ST. GEORGE – In what was originally meant to be a closed focus group with a handful of participants, over 90 people showed up at Dixie State College of Utah to tell representatives of Sorenson Advertising what the name “Dixie” meant to them. This, as the college considers a name change suitable for its anticipated university status.
Wednesday night a message was relayed over social media that Dixie State’s president Stephen Nadauld wanted to speak with members of the community who supported the Dixie name. The same message was repeated over local radio Thursday morning.
Eric Sorenson, of Sorenson Advertising, the agency conducting the study surrounding college name, said the purpose the meeting was to gauge how older members of the community felt about “Dixie.”
People expecting to hear from Nadauld, who is currently out of town, were disappointed. A representative of Sorenson Advertising said the nature of the meeting had become skewed.
“We wanted to make sure every voice was heard,” Sorenson said. Responses to the Dixie name had been substantial, he said, and now an opportunity to speak their minds was being offered to members of the community who may not have had access to Sorenson’s online survey.
Due to the nature of the meeting, members of the media were asked not to photograph or record the proceedings, though they were allowed to take notes on comments made.
In the following videocast, St. George News reporter Mori Kessler interviewed attendees before and after the meeting. Among them was Mayor Dan McArthur of the City of St. George.
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Video by Sarafina Amodt, St. George News
A Dixie State alumnus, McArthur said, “I’m a rebel at heart.”
“I’m tired of people coming from outside the area and bringing their prejudice and hates and dislikes and trying to throw it on us,” he said, ”because that’s never been what Dixie’s all about.”
If people have a problem with the Dixie name, he said, it is a problem they brought with them from elsewhere.
In the forum, the Mayor was even more pointed: Should “Dixie” be removed from the name of the college as it becomes a university, he said the relationship between the City of St. George and the institution could deteriorate. In the accompanying videocast interview, he said that if it doesn’t have the name Dixie, “you’ll find us going down to diverging paths, not converging.”
“Dixie is a place we’re all proud of,” he said.
Brody Mikesell, DSC student body president, said he planned to wait and see the results on the data collected by Sorenson Advertising before making a final call on the matter himself. However, he said he would represent the interests of DSC students, though he understands what Dixie means to the community.
“(Dixie) means something dear to them,” Mikesell said of Dixie supporters. “On the opposite side, there are a lot of students that see it as a hindrance for themselves, for the institution and they see a lot of the negative connotations, the negative semblances …”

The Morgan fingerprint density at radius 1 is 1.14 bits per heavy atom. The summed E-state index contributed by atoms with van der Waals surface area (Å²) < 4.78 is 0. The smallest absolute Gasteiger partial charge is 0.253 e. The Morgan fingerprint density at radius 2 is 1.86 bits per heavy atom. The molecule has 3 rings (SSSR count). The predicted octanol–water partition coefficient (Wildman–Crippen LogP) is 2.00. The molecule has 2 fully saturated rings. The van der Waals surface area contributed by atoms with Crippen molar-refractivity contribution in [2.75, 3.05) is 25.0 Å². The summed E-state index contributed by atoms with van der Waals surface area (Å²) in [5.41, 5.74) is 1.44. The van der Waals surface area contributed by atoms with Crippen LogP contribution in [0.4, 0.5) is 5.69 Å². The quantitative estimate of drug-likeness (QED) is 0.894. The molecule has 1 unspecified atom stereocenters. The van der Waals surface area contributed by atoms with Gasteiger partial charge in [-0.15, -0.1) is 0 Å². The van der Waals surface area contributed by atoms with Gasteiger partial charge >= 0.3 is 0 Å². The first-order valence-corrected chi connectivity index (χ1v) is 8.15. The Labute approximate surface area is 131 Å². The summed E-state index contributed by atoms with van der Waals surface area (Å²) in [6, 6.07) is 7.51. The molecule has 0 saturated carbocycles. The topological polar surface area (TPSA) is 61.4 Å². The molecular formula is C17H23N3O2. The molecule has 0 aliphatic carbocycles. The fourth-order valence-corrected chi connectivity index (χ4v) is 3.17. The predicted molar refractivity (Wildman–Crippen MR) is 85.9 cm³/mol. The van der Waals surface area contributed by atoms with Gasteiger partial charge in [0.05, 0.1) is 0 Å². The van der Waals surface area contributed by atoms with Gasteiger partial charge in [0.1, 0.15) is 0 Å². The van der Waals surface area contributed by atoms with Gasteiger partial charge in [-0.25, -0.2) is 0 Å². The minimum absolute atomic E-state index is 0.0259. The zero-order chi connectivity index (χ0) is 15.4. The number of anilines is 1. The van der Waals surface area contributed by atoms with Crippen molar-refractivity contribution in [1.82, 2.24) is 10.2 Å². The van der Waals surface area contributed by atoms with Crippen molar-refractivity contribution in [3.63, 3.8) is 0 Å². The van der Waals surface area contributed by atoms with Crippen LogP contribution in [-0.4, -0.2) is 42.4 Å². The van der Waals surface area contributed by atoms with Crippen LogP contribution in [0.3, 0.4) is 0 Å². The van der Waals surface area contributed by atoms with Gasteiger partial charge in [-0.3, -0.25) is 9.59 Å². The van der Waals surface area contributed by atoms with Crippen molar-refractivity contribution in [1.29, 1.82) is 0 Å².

Mikesell participated in a separate focus group held earlier that afternoon. He did not go to the second meeting attended by McArthur and others.
Danny Shakespeare, a DSC alumnus, said he never thought of Dixie as a racist term. Instead, he said he saw the name as representing the heritage of the area. “It’s just who we are,” he said. “We’re the Dixie of Utah.”
A concept that was brought up multiple times during the meeting was the “Dixie spirit” and what it meant.
“The Dixie spirit is what’s in our hearts,” said Dixie alumnus Ernie Doose. “The thing about the Dixie spirit is its emphasis on the individual. We are all one entity, but there’s an individuality of the Dixie spirit … It isn’t something you can just pull out of the air.”
Doose said the Dixie spirit was embodied by the late Roene DiFiore. DiFiore, whose name was also mentioned by McArthur, Doose and others, was a faculty member at the college who oversaw the Program Bureau, a show choir from which DSC’s current Raging Red chorus descended. She is the author of “Are you from Dixie?” – a song McArthur often sings at public events.
Ross Taylor, a retired DSC faculty member, said Dixie is a great name for a great community. “We are Utah’s Dixie,” he said. “It represents the heart of the people.”
Taylor has been an educator in Southern Utah for 51 years. He originally taught at Winward High School, then at Dixie High School after it split off from the college. He also served as the high school’s principal for a time. He retired last year, ending a period at the college as a math teacher.
“I have a deep feeling in my heart for the name Dixie,” he said.
Sorensen said comments from the meeting will be only one of many factors addressed by his company as it finalizes name recommendations for the college trustees to consider. He said Sorenson Advertising would present its findings and name recommendations to the public on Jan. 9, 2013, at the Cox Auditorium on the DSC campus.
The trustees are slated to vote on a name change on Jan. 18.
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- Letter to the Editor: Minority Coalition stance on college name change
- ON Kilter: Dixie State; there’s more at stake than a name
- Perspectives: Dixie State College, resisting the tyranny of the minority
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- ON Kilter: When a sculptor shapes public perception, who speaks for whom?
- Letter to the Editor: Restore Dixie; bring back the Rebel and the Confederate statue
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